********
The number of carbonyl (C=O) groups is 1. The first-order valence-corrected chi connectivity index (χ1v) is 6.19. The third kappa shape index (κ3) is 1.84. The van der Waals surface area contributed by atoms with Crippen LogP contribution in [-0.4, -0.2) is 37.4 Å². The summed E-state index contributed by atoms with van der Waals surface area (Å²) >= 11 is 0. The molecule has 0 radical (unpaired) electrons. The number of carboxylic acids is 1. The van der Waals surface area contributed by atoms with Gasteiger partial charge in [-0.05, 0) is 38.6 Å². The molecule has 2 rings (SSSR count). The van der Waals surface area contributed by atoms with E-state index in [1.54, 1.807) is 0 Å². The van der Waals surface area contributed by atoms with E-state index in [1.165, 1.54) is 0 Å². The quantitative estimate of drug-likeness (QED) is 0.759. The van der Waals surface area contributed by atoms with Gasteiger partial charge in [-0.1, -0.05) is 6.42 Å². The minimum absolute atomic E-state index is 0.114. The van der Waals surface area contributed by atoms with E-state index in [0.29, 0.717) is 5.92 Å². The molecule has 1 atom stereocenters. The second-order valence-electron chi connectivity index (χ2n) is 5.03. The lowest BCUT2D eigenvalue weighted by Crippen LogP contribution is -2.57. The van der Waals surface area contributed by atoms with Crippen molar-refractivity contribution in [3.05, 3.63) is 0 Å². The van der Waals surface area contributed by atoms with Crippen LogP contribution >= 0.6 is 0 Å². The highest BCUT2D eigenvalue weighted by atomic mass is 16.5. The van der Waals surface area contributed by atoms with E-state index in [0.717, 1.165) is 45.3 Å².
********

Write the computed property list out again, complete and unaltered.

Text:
The number of carbonyl (C=O) groups is 1. The first-order valence-corrected chi connectivity index (χ1v) is 6.19. The third kappa shape index (κ3) is 1.84. The van der Waals surface area contributed by atoms with Crippen LogP contribution in [-0.4, -0.2) is 37.4 Å². The summed E-state index contributed by atoms with van der Waals surface area (Å²) >= 11 is 0. The molecule has 0 radical (unpaired) electrons. The number of carboxylic acids is 1. The van der Waals surface area contributed by atoms with Gasteiger partial charge in [-0.05, 0) is 38.6 Å². The molecule has 2 rings (SSSR count). The van der Waals surface area contributed by atoms with E-state index in [1.54, 1.807) is 0 Å². The van der Waals surface area contributed by atoms with E-state index in [1.165, 1.54) is 0 Å². The quantitative estimate of drug-likeness (QED) is 0.759. The van der Waals surface area contributed by atoms with Gasteiger partial charge in [-0.1, -0.05) is 6.42 Å². The minimum absolute atomic E-state index is 0.114. The van der Waals surface area contributed by atoms with E-state index in [0.29, 0.717) is 5.92 Å². The molecule has 1 atom stereocenters. The second-order valence-electron chi connectivity index (χ2n) is 5.03. The lowest BCUT2D eigenvalue weighted by Crippen LogP contribution is -2.57. The van der Waals surface area contributed by atoms with Crippen molar-refractivity contribution in [3.05, 3.63) is 0 Å². The van der Waals surface area contributed by atoms with Crippen LogP contribution >= 0.6 is 0 Å². The highest BCUT2D eigenvalue weighted by atomic mass is 16.5. The van der Waals surface area contributed by atoms with E-state index in [0.717, 1.165) is 45.3 Å².